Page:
Happy Pongal


We are breaking from tradition this year, and spending the Pongal holidays in Pondicherry, as opposed to Madurai. No kolam in front of our doorstep; no sugarcane stalks gracing our entryway; no painted and decorated cows; and no sweet pongal. Krishnans and the rest of the Aravind Eye Hospital family – I miss you!

Selling sugarcane stalks door to door

Pongal is a four-day harvest festival celebrated in South India (in Karnataka, Pongal is known as Sankaranti). Elaborate, multicolored kolams replace the simpler, everyday white rice flour designs. A string of fresh mango leaves is hung over the front door. Legend has it that on the second day of Pongal, Lord Shiva performed a miracle where a stone image of an elephant ate a piece of sugarcane. On the third day, cattle, which have myriad uses for farmers, are celebrated.

Sweet Pongal
Sweet rice pongal cooked in an earthenware pot over a wood fire

Pongal is also the name of a rice dish which can be sweet or savory. During the Pongal festival, sweet pongal (rice, moong dal (split yellow lentils), jaggery (raw sugar made from sugarcane), dry fruit, and milk) is cooked in a new earthenware pot on an open fire and allowed to boil over, signifying plenty and prosperity. Fresh tumeric and ginger are tied to the pot.  The pongal is offered to Surya (sun god) and eaten as prasad.

Cow Eating Pongal
First serving of pongal fed to a cow


6 Responses to “Happy Pongal”

  1. 1 Vi January 16, 2007 at 12:11 am

    Celebrating Pongal in India seems so authentic to the celebrations here (in the US). In any case, wish you a healthy pongal!

    (Found your blog through my tag surfer).

  2. 2 yoomilee January 16, 2007 at 6:58 am

    Hi Vi! Thanks for the comment on my blog. Even I am nostalgic for Pongal celebrated in the villages. In Pondicherry, as in most urban areas, people go through the motions, but don’t really LIVE it.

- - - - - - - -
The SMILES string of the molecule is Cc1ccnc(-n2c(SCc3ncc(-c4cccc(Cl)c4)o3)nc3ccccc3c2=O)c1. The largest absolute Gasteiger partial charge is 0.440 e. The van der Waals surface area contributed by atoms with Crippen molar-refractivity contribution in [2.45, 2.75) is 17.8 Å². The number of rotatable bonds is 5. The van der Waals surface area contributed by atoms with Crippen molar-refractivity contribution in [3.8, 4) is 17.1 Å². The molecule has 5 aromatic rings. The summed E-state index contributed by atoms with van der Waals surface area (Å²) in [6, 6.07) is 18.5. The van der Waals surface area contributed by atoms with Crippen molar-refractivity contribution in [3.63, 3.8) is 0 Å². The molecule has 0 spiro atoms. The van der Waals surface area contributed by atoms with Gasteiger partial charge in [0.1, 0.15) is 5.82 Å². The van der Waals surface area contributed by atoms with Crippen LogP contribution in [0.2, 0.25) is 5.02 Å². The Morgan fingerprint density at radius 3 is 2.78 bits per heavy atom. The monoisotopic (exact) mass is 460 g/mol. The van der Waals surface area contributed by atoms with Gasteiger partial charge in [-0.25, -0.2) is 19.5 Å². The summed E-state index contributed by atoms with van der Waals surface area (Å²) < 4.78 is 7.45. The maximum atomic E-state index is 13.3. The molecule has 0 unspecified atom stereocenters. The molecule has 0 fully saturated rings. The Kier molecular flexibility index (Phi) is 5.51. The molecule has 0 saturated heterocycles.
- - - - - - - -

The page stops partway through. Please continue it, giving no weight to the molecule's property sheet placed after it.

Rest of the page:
3. 3 lp January 25, 2007 at 12:43 am

    hi yoomilee 😉 awww, man! you’re really making me miss sri lanka. even there they celebrate it. it’s so yummy! the food, as well as the ambiance. anyways, hope you had a great pongal.
    hugs, lalita

  4. 4 studyabroadchronicle January 7, 2008 at 9:15 pm

    Thank you for sharing this. Now I am confirmed that one decoration is sugarcane stalks! The kolum is beautiful. I also had the opportunity to celebrate Pongal in a remote village. When you can, stop by and see my story at.. http://www.alaivani.com/Default.aspx?tabid=56&EntryID=198 Nandri

  5. 5 yoomilee January 8, 2008 at 8:31 pm

    Hi Jen,

    Thank you for your comment on my blog. The sugarcane stalk motive has already started to appear in kolams in Pondicherry already in anticipation of Pongal. Your Pongal experience in the village is the “true” Pongal experience – Pongal in the cities is just not the same.

  6. 6 Salt Lake City countertops August 7, 2010 at 2:18 am

    It makes me feel nostalgic. The culture in there is still kept intact, it reminds me of Philippines. Where specifically in India?

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